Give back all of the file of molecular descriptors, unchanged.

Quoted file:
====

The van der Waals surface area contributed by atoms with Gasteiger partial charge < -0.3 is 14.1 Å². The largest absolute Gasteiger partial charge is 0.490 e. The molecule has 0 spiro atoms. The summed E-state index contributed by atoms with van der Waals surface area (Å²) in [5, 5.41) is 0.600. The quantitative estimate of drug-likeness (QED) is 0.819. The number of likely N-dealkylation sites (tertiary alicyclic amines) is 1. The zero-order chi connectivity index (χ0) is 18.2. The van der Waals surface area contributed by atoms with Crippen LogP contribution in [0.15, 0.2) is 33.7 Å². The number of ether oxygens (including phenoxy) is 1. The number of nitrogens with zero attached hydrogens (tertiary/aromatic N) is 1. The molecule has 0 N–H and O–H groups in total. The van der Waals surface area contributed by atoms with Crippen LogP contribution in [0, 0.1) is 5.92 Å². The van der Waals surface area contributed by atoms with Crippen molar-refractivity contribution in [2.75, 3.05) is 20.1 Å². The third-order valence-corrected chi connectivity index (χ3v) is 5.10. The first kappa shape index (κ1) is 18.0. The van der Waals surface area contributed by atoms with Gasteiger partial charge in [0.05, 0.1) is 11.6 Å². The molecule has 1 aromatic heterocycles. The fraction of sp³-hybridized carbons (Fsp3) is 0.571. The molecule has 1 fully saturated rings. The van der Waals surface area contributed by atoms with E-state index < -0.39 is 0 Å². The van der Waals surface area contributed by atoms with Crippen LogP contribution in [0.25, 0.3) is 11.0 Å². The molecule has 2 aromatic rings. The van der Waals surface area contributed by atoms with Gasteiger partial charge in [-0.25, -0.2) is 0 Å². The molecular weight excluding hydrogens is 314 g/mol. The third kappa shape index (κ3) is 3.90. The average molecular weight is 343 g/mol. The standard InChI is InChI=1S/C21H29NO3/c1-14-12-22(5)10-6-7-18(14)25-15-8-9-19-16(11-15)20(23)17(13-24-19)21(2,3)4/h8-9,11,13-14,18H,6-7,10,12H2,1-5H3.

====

The van der Waals surface area contributed by atoms with Gasteiger partial charge < -0.3 is 14.1 Å². The largest absolute Gasteiger partial charge is 0.490 e. The molecule has 0 spiro atoms. The summed E-state index contributed by atoms with van der Waals surface area (Å²) in [5, 5.41) is 0.600. The quantitative estimate of drug-likeness (QED) is 0.819. The number of likely N-dealkylation sites (tertiary alicyclic amines) is 1. The zero-order chi connectivity index (χ0) is 18.2. The van der Waals surface area contributed by atoms with Crippen LogP contribution in [0.15, 0.2) is 33.7 Å². The number of ether oxygens (including phenoxy) is 1. The number of nitrogens with zero attached hydrogens (tertiary/aromatic N) is 1. The molecule has 0 N–H and O–H groups in total. The van der Waals surface area contributed by atoms with Crippen LogP contribution in [0, 0.1) is 5.92 Å². The van der Waals surface area contributed by atoms with Crippen molar-refractivity contribution in [2.75, 3.05) is 20.1 Å². The third-order valence-corrected chi connectivity index (χ3v) is 5.10. The first kappa shape index (κ1) is 18.0. The van der Waals surface area contributed by atoms with Gasteiger partial charge in [0.05, 0.1) is 11.6 Å². The molecule has 1 aromatic heterocycles. The fraction of sp³-hybridized carbons (Fsp3) is 0.571. The molecule has 1 fully saturated rings. The van der Waals surface area contributed by atoms with E-state index < -0.39 is 0 Å². The van der Waals surface area contributed by atoms with Crippen LogP contribution in [0.25, 0.3) is 11.0 Å². The molecule has 2 aromatic rings. The van der Waals surface area contributed by atoms with Gasteiger partial charge in [-0.25, -0.2) is 0 Å². The molecular weight excluding hydrogens is 314 g/mol. The third kappa shape index (κ3) is 3.90. The average molecular weight is 343 g/mol. The standard InChI is InChI=1S/C21H29NO3/c1-14-12-22(5)10-6-7-18(14)25-15-8-9-19-16(11-15)20(23)17(13-24-19)21(2,3)4/h8-9,11,13-14,18H,6-7,10,12H2,1-5H3.